Here's a sign we like to believe.

These days 'pending' seems more hopeful than promising what with no credit, no banks, no loans and nothing much in the pipeline. And then they tell us to act surprised when we are informed we are back in a recession. No duh.

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Impromptu Boating

Cheyenne got to stay over at the boys' palazzo with the Vizlas, dogs that have cushions named after them, unlike my animal who has nothing named after her, not even a blog.

We adults piled picnic supplies into the cramped confines of the 21 footer and took off, with not a care in the world.

It was crisp and bright out on the water with a light southwest breeze blowing the humidity away. It was lovely.

Wayne was busy working on his tan at thirty miles per hour,

... while I was nattily attired as usual for an afternoon out on the water. I really need to pull out the brand new Crocs Amanda kindly sent me from the Virgin Islands. I am hoarding them.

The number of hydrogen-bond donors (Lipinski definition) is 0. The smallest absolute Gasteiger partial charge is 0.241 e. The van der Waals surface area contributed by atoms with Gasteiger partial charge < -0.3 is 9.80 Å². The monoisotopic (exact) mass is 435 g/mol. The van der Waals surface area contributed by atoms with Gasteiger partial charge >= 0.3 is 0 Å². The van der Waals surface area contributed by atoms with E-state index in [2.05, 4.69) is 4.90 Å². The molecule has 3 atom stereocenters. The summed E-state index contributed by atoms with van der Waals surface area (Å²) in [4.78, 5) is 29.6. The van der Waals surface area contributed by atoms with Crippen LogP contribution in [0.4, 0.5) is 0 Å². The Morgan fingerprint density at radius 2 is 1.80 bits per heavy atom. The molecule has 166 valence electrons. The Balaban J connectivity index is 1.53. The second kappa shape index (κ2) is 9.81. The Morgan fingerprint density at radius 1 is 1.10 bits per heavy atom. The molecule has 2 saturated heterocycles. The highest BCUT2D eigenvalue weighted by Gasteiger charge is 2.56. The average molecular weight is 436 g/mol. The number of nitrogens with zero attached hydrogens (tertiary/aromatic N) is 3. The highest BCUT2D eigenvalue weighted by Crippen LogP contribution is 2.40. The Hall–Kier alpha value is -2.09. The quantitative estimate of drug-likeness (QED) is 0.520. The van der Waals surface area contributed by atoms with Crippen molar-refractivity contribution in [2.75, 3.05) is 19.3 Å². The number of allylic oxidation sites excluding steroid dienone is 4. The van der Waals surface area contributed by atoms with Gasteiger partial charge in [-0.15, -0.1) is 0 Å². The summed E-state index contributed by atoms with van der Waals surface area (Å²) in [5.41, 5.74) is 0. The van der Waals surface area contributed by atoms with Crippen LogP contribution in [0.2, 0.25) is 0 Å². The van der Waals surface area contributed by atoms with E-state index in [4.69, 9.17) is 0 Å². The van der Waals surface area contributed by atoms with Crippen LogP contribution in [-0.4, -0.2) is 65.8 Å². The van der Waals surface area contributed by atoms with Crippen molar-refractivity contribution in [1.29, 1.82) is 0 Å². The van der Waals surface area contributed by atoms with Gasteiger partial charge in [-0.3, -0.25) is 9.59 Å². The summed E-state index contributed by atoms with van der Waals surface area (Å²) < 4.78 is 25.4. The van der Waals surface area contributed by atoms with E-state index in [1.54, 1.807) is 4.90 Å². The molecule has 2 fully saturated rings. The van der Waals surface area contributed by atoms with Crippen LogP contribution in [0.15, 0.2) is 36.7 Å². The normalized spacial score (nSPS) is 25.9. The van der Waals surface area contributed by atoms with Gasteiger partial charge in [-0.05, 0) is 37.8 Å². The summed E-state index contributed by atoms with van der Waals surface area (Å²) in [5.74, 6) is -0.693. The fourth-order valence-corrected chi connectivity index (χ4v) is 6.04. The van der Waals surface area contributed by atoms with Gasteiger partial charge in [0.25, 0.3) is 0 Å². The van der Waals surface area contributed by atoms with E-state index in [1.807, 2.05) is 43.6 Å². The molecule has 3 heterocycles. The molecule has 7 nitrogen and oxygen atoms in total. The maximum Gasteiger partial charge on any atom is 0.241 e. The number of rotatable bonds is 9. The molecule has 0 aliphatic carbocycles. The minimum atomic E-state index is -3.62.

I missed Cheyenne who was definitely not out with us in her accustomed place:

Captain Crabmore (aka Chuck) hardly needed the mapping GPS but he is nothing if not cautious. Water is quite thin in these parts.

Out we went down Sugarloaf Creek, previously explored in this blog a couple of days ago.

And we found the waters of the Straits of Florida were just rather too rough for swimming. It wasn't tempestuous or anything dramatic, but the fresh southwest breeze that was blowing away humidity and cobwebs was also whipping up uncomfortable waves in the open water, so we retreated.